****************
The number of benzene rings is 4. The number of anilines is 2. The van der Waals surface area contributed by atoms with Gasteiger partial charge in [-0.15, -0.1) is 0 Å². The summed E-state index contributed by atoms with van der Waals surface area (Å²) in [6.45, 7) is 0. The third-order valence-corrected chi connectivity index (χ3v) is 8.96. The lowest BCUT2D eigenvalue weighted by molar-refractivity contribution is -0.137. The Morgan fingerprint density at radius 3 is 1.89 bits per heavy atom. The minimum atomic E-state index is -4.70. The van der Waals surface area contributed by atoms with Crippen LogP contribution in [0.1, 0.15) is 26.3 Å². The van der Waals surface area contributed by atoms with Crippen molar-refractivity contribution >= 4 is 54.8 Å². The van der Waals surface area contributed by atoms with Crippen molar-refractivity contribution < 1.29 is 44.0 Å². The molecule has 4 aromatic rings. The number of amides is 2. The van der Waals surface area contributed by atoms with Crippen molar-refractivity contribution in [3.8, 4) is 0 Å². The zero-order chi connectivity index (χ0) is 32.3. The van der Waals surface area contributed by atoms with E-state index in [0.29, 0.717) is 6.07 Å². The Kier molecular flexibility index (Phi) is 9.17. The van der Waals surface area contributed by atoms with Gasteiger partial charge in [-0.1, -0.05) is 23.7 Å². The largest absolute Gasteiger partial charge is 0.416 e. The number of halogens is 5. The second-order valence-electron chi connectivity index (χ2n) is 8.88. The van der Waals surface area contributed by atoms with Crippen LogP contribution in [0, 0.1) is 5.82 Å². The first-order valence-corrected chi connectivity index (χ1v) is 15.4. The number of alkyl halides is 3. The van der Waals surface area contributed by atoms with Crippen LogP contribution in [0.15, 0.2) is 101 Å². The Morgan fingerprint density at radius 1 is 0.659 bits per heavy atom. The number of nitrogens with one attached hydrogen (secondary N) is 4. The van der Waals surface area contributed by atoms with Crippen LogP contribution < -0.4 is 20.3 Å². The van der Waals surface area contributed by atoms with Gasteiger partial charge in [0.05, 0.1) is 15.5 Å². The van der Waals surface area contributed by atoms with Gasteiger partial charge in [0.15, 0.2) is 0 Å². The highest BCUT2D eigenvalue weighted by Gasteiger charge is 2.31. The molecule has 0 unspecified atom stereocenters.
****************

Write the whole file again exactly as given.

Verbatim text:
The number of benzene rings is 4. The number of anilines is 2. The van der Waals surface area contributed by atoms with Gasteiger partial charge in [-0.15, -0.1) is 0 Å². The summed E-state index contributed by atoms with van der Waals surface area (Å²) in [6.45, 7) is 0. The third-order valence-corrected chi connectivity index (χ3v) is 8.96. The lowest BCUT2D eigenvalue weighted by molar-refractivity contribution is -0.137. The Morgan fingerprint density at radius 3 is 1.89 bits per heavy atom. The minimum atomic E-state index is -4.70. The van der Waals surface area contributed by atoms with Crippen LogP contribution in [0.1, 0.15) is 26.3 Å². The van der Waals surface area contributed by atoms with Crippen molar-refractivity contribution >= 4 is 54.8 Å². The van der Waals surface area contributed by atoms with Crippen molar-refractivity contribution < 1.29 is 44.0 Å². The molecule has 4 aromatic rings. The number of amides is 2. The van der Waals surface area contributed by atoms with Crippen molar-refractivity contribution in [3.8, 4) is 0 Å². The zero-order chi connectivity index (χ0) is 32.3. The van der Waals surface area contributed by atoms with E-state index in [0.29, 0.717) is 6.07 Å². The Kier molecular flexibility index (Phi) is 9.17. The van der Waals surface area contributed by atoms with Gasteiger partial charge in [-0.1, -0.05) is 23.7 Å². The largest absolute Gasteiger partial charge is 0.416 e. The number of halogens is 5. The second-order valence-electron chi connectivity index (χ2n) is 8.88. The van der Waals surface area contributed by atoms with Crippen LogP contribution in [0, 0.1) is 5.82 Å². The first-order valence-corrected chi connectivity index (χ1v) is 15.4. The number of alkyl halides is 3. The van der Waals surface area contributed by atoms with Crippen LogP contribution in [0.15, 0.2) is 101 Å². The Morgan fingerprint density at radius 1 is 0.659 bits per heavy atom. The number of nitrogens with one attached hydrogen (secondary N) is 4. The van der Waals surface area contributed by atoms with Crippen LogP contribution < -0.4 is 20.3 Å². The van der Waals surface area contributed by atoms with Gasteiger partial charge in [0.05, 0.1) is 15.5 Å². The van der Waals surface area contributed by atoms with Gasteiger partial charge in [0.15, 0.2) is 0 Å². The highest BCUT2D eigenvalue weighted by Gasteiger charge is 2.31. The molecule has 0 unspecified atom stereocenters.